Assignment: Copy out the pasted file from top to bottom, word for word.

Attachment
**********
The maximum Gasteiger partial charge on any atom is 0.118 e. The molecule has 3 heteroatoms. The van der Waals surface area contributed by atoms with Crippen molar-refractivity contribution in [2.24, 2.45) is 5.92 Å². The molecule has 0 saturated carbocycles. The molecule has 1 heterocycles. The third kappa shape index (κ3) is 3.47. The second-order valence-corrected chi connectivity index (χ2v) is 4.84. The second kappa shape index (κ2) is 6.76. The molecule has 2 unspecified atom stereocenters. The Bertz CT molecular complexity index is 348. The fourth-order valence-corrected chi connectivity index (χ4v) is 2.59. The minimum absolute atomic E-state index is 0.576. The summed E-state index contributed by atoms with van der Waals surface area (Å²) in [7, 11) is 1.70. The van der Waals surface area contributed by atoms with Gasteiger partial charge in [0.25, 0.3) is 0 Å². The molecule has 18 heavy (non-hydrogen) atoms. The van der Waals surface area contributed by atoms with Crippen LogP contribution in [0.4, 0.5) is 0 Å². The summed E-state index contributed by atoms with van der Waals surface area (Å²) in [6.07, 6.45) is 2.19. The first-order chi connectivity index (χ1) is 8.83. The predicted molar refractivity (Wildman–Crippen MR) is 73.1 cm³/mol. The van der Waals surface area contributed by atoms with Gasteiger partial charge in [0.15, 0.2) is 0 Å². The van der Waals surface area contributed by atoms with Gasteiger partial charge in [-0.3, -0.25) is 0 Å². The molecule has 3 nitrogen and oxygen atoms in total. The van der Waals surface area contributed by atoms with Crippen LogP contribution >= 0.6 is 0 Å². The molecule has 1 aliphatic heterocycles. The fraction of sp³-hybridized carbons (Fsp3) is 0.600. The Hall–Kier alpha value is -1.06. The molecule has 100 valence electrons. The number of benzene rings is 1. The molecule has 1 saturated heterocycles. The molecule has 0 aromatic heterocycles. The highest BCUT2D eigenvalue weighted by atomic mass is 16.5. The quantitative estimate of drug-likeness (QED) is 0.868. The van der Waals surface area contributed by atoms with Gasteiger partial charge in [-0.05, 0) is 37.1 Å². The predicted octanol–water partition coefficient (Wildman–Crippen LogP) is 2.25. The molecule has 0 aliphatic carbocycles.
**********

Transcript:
The maximum Gasteiger partial charge on any atom is 0.118 e. The molecule has 3 heteroatoms. The van der Waals surface area contributed by atoms with Crippen molar-refractivity contribution in [2.24, 2.45) is 5.92 Å². The molecule has 0 saturated carbocycles. The molecule has 1 heterocycles. The third kappa shape index (κ3) is 3.47. The second-order valence-corrected chi connectivity index (χ2v) is 4.84. The second kappa shape index (κ2) is 6.76. The molecule has 2 unspecified atom stereocenters. The Bertz CT molecular complexity index is 348. The fourth-order valence-corrected chi connectivity index (χ4v) is 2.59. The minimum absolute atomic E-state index is 0.576. The summed E-state index contributed by atoms with van der Waals surface area (Å²) in [7, 11) is 1.70. The van der Waals surface area contributed by atoms with Gasteiger partial charge in [0.25, 0.3) is 0 Å². The molecule has 18 heavy (non-hydrogen) atoms. The van der Waals surface area contributed by atoms with Crippen LogP contribution in [0.4, 0.5) is 0 Å². The summed E-state index contributed by atoms with van der Waals surface area (Å²) in [6.07, 6.45) is 2.19. The first-order chi connectivity index (χ1) is 8.83. The predicted molar refractivity (Wildman–Crippen MR) is 73.1 cm³/mol. The van der Waals surface area contributed by atoms with Gasteiger partial charge in [0.15, 0.2) is 0 Å². The van der Waals surface area contributed by atoms with Gasteiger partial charge in [-0.3, -0.25) is 0 Å². The molecule has 3 nitrogen and oxygen atoms in total. The van der Waals surface area contributed by atoms with Crippen LogP contribution >= 0.6 is 0 Å². The molecule has 1 aliphatic heterocycles. The fraction of sp³-hybridized carbons (Fsp3) is 0.600. The Hall–Kier alpha value is -1.06. The molecule has 100 valence electrons. The number of benzene rings is 1. The molecule has 1 saturated heterocycles. The molecule has 0 aromatic heterocycles. The highest BCUT2D eigenvalue weighted by atomic mass is 16.5. The quantitative estimate of drug-likeness (QED) is 0.868. The van der Waals surface area contributed by atoms with Gasteiger partial charge in [-0.05, 0) is 37.1 Å². The predicted octanol–water partition coefficient (Wildman–Crippen LogP) is 2.25. The molecule has 0 aliphatic carbocycles.